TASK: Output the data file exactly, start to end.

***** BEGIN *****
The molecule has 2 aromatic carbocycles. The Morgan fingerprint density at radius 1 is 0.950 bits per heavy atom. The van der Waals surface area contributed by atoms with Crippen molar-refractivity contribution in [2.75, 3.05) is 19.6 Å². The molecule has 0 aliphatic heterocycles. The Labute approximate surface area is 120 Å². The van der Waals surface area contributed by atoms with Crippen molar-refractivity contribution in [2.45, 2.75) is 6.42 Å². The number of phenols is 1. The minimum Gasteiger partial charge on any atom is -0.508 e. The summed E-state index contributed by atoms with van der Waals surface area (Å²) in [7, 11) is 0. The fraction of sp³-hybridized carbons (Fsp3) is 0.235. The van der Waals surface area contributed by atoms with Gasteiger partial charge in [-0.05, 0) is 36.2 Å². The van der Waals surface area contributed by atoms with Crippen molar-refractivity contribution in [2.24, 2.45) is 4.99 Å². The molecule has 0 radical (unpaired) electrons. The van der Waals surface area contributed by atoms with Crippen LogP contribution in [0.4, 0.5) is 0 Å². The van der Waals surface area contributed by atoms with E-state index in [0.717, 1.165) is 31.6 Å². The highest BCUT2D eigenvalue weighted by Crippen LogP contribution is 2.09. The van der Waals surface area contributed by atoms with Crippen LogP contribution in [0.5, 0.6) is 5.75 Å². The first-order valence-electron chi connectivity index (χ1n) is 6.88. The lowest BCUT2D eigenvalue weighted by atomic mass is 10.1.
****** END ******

The molecule has 2 aromatic carbocycles. The Morgan fingerprint density at radius 1 is 0.950 bits per heavy atom. The van der Waals surface area contributed by atoms with Crippen molar-refractivity contribution in [2.75, 3.05) is 19.6 Å². The molecule has 0 aliphatic heterocycles. The Labute approximate surface area is 120 Å². The van der Waals surface area contributed by atoms with Crippen molar-refractivity contribution in [2.45, 2.75) is 6.42 Å². The number of phenols is 1. The minimum Gasteiger partial charge on any atom is -0.508 e. The summed E-state index contributed by atoms with van der Waals surface area (Å²) in [7, 11) is 0. The fraction of sp³-hybridized carbons (Fsp3) is 0.235. The van der Waals surface area contributed by atoms with Gasteiger partial charge in [-0.05, 0) is 36.2 Å². The van der Waals surface area contributed by atoms with Crippen molar-refractivity contribution in [2.24, 2.45) is 4.99 Å². The molecule has 0 radical (unpaired) electrons. The van der Waals surface area contributed by atoms with Crippen LogP contribution in [0.4, 0.5) is 0 Å². The van der Waals surface area contributed by atoms with E-state index in [0.717, 1.165) is 31.6 Å². The highest BCUT2D eigenvalue weighted by Crippen LogP contribution is 2.09. The van der Waals surface area contributed by atoms with Crippen LogP contribution in [0.5, 0.6) is 5.75 Å². The first-order valence-electron chi connectivity index (χ1n) is 6.88. The lowest BCUT2D eigenvalue weighted by atomic mass is 10.1.